According to a recent announcement by Mozilla – the organisation that created one of the world's most popular browsers, Firefox – is set to release its own VPN for Android and Windows systems.
The dedicated VPN (Virtual Private Network) app is still in the beta at the moment, meaning that, to sign in, users need to be invited.
However, getting an invite is not all it takes – after that, the user needs to pay $4.99 per month.
While a paid subscription is nothing new in the VPN world, the price is relatively low, compared to the industry standard.
Mozilla joins the party
As expected, the organisation claims that it will do everything in its power to secure user privacy, starting with not logging network traffic, browsing history, and similar private information.
With Mozilla having a pretty decent track record when it comes to Firefox and its built-in privacy features, such features and privacy-friendly approach were nothing if expected.
In terms of other security details, there is a new security protocol, known as the Wireguard protocol.
As you may know, most other top VPNs in the industry currently rely on several different protocols, with OpenVPN being considered the best one.
However, this new Wireguard solution is supposedly noticeably faster and more secure than OpenVPN. If true, this might even become the new industry standard.
Another detail that Mozilla shared is the fact that the VPN will allow multiple simultaneous connections – five of them at the same time.
While five use to be industry-standard, there are now multiple providers offering more showing Mozilla has ultimately come in at the weaker end of the scale.
How does Mozilla's network stack up?
Of course, one of the most important aspects of any VPN is the server network. For now, it remains unknown how many servers the network is supposed to have. But, it is known that it will cover over 30 countries when it comes to locations.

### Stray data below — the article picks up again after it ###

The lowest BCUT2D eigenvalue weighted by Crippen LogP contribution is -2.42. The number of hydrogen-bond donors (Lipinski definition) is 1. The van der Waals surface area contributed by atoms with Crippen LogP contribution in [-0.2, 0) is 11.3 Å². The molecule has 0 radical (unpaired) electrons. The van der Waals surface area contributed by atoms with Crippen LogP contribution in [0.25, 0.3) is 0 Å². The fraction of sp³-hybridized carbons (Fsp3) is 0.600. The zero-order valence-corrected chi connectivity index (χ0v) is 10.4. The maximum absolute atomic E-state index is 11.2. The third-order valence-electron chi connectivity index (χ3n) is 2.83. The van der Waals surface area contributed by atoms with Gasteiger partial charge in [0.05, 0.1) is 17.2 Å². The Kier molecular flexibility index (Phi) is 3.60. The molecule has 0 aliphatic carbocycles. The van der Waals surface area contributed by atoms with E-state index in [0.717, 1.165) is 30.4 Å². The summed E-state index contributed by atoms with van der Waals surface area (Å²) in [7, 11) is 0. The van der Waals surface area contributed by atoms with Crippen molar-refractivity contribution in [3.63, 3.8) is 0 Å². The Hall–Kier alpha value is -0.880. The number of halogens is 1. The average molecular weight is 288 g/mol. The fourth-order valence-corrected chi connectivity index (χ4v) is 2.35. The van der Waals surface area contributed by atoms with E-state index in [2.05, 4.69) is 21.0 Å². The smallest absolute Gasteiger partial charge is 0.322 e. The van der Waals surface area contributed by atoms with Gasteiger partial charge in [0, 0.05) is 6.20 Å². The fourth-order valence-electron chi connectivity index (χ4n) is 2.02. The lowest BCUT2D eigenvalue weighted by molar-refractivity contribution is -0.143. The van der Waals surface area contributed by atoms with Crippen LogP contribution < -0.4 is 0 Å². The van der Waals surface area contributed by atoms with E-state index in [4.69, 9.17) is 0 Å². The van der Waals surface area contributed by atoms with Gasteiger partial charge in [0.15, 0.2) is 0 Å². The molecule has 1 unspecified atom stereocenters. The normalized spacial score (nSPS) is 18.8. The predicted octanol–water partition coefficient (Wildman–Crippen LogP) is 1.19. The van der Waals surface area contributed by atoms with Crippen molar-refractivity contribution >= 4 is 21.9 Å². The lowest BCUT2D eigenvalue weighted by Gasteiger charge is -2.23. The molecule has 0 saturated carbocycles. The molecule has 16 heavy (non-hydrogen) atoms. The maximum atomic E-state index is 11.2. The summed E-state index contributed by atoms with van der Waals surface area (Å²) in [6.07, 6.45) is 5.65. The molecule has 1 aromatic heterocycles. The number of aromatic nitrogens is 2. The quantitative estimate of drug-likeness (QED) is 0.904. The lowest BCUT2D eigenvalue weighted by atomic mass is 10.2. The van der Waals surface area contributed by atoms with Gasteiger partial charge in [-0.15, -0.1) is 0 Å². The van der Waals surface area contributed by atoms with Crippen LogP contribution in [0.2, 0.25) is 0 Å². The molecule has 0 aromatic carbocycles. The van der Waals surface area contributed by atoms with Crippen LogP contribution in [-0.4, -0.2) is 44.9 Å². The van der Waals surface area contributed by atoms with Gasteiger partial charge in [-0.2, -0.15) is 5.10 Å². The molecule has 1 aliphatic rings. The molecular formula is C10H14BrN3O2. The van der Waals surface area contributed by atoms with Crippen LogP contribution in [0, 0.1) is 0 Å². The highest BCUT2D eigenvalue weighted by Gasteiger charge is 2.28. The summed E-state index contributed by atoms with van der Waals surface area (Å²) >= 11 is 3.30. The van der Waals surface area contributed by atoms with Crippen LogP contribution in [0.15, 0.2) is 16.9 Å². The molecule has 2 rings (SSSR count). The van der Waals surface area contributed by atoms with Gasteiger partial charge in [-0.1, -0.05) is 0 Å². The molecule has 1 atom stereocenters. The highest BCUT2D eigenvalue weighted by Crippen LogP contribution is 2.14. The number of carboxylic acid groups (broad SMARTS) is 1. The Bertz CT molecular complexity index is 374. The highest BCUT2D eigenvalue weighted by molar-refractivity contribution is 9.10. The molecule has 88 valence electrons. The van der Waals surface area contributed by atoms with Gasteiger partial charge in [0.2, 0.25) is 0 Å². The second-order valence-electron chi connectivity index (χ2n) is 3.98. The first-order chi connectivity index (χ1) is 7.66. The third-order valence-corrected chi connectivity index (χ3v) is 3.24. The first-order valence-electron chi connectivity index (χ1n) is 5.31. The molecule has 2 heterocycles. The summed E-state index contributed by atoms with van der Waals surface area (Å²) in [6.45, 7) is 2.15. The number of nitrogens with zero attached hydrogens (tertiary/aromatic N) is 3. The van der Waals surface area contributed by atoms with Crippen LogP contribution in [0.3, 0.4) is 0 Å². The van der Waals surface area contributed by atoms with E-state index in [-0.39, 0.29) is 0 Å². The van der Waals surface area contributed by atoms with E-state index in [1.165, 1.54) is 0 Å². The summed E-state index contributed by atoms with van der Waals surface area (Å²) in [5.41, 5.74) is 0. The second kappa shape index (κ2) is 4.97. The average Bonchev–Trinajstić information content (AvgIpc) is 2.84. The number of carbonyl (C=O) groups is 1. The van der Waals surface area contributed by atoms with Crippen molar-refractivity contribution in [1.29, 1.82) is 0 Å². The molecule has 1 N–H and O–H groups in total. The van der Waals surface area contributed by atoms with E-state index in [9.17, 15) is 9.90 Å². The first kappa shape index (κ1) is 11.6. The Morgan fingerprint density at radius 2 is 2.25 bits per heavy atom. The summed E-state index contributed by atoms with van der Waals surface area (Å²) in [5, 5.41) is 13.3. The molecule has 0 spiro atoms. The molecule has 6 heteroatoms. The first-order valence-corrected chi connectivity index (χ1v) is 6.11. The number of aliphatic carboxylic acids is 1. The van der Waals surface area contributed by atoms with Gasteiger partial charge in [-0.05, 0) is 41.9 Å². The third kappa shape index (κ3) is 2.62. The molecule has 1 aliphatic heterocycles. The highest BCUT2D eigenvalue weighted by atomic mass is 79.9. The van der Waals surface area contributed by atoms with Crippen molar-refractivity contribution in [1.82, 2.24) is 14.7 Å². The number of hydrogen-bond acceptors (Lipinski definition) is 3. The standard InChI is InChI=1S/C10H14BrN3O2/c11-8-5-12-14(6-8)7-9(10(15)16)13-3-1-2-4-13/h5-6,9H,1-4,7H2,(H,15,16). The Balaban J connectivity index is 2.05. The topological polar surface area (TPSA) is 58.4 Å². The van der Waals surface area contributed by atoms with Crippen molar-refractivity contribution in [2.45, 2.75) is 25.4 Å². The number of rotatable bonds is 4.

Mozilla has partnered with respected VPN, Mullvad to supply its network.
It is also possible that the organisation will keep adding new servers and new locations in the future, as it continues to develop and expand its new VPN service.
Even so, the fact that it covers 30 countries from the very start is pretty encouraging for those who struggle with geo-restrictions, censorship, and similar problems. However, this is no competition for more established providers.
Entering the VPN market
Last year, in September, Mozilla started playing with VPNs after it launched a VPN extension for Firefox, although the extension was only available for the company's US customers.
It is not the first browser to show how dedicated it is to privacy by launching a VPN, either.
As some may know, Opera already has a free VPN that comes built into its browser, at least when it comes to the recent versions.
Opera's offering was criticised somewhat for not being a VPN in the true sense of the world with Mozilla appearing to lead the way to real VPN protection.
As such, launching a VPN does not come as a surprising next step, although the quality of the service has yet to be seen.
Moves such as these bring Opera and Firefox significantly ahead of Chrome when it comes to privacy, even though Chrome still seems to be the most popular solution.
For now, the company is focusing on completing the beta and publishing the platforms.
How Mozilla will fair against an industry already saturated with big name players is left to be seen. However, one thing is clear, the VPN industry has certainly come of age with such big names moving to take a piece of the action.